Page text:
×
Newsmax TV & Webwww.newsmax.comFREE - In Google Play
VIEW
×
Newsmax TV & Webwww.newsmax.comFREE - On the App Store
VIEW
Drs. Mehmet Oz and Dr. Mike Roizen
Dr. Mehmet Oz is host of the popular TV show “The Dr. Oz Show.” He is a professor in the Department of Surgery at Columbia University and directs the Cardiovascular Institute and Complementary Medicine Program and New York-Presbyterian Hospital.

Dr. Mike Roizen is chief medical officer at the Cleveland Clinic Wellness Institute, an award-winning author, and has been the doctor to eight Nobel Prize winners and more than 100 Fortune 500 CEOs.

 

Dr. Mehmet Oz,Dr. Mike Roizen

Tags: summer | dehydration | heatstroke | dr. oz

Staying Cool in the Heat Wave

Thursday, 12 August 2021 04:53 PM

Martha and the Vandellas sang about the torment of a "Heat Wave" in their 1963 hit: "It's like a heat wave/burnin' in my heart/ It's like a heat wave/It's tearin' me apart."

They did a pretty good job of predicting the effect of the scorching temperatures the U.S. has been experiencing this summer.

At least 67 weather stations from Washington State through New Mexico have recorded their hottest temperatures ever, according to the National Weather Service. And as risky as that is for the earth's future, it also poses an immediate threat to you.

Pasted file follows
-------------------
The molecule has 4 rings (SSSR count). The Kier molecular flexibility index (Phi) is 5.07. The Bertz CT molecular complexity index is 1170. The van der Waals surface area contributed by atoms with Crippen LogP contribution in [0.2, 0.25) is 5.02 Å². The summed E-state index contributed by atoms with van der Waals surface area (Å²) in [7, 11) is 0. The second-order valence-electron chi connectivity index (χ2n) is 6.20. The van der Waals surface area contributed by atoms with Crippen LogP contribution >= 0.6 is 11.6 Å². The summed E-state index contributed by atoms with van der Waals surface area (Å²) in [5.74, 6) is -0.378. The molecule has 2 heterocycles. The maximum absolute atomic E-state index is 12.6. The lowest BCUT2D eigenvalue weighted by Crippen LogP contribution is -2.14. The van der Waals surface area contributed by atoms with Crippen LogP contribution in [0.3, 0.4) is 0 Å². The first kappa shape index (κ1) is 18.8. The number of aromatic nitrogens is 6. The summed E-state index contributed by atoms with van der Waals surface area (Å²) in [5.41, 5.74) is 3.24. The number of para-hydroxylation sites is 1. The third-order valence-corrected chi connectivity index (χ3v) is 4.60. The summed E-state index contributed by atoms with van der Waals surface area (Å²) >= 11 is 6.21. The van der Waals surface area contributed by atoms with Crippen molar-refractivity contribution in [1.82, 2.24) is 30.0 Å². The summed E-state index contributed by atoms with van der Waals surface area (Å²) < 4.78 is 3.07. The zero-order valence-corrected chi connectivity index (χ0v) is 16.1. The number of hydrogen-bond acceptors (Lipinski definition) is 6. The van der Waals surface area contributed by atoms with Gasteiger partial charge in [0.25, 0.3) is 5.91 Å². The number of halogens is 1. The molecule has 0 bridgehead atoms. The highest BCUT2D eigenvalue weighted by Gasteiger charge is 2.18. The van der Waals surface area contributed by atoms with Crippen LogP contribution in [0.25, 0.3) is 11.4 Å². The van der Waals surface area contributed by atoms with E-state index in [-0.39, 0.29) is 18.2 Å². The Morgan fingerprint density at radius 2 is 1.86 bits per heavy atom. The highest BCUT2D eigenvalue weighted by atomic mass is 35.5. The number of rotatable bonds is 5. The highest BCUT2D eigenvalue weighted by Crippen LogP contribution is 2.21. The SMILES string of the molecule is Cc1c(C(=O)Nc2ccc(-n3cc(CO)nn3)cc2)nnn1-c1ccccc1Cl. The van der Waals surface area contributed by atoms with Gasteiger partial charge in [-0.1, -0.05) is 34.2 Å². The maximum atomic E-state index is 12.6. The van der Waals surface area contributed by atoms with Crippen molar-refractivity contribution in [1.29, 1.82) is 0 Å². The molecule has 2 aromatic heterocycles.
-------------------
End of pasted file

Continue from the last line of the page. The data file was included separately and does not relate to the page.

High temperatures can cause dehydration, heatstroke, heat exhaustion, and heat cramps; strain the cardiovascular and respiratory systems; and even increase interpersonal conflict. Research also shows strong links between climate crises and development of depression, anxiety, and PTSD.

So how can you stay cool, calm, and collected when it's steamy outside?

• Don't use an electric fan when the indoor air temperature is more than 95 degrees. The breeze can actually cause your body to gain heat instead of losing it.

• If you have air conditioning, use it or go to an air-conditioned building or cooling center. For locations, Google "cooling centers (and the name of your town)." And wear lightweight, light-colored, loose-fitting clothing.

• In a cool environment, drink a tall glass of plain water every couple of hours. In the heat, have a water bottle with you and sip every 10-15 minutes. Nothing sugary.

• Exercise indoors in a cool place. 

© King Features Syndicate


Dr-Oz
High temperatures can cause dehydration, heatstroke, heat exhaustion, and heat cramps; strain the cardiovascular and respiratory systems; and even increase interpersonal conflict.
summer, dehydration, heatstroke, dr. oz
247
2021-53-12
Thursday, 12 August 2021 04:53 PM
Newsmax Media, Inc.
Join the Newsmax Community
Read and Post Comments
Please review Community Guidelines before posting a comment.
 
Find Your Condition
TOP

The information presented on this website is not intended as specific medical advice and is not a substitute for professional medical treatment or diagnosis. Read Newsmax Terms and Conditions of Service.

Newsmax, Moneynews, Newsmax Health, and Independent. American. are registered trademarks of Newsmax Media, Inc. Newsmax TV, and Newsmax World are trademarks of Newsmax Media, Inc.

NEWSMAX.COM
© Newsmax Media, Inc.
All Rights Reserved
NEWSMAX.COM
© Newsmax Media, Inc.
All Rights Reserved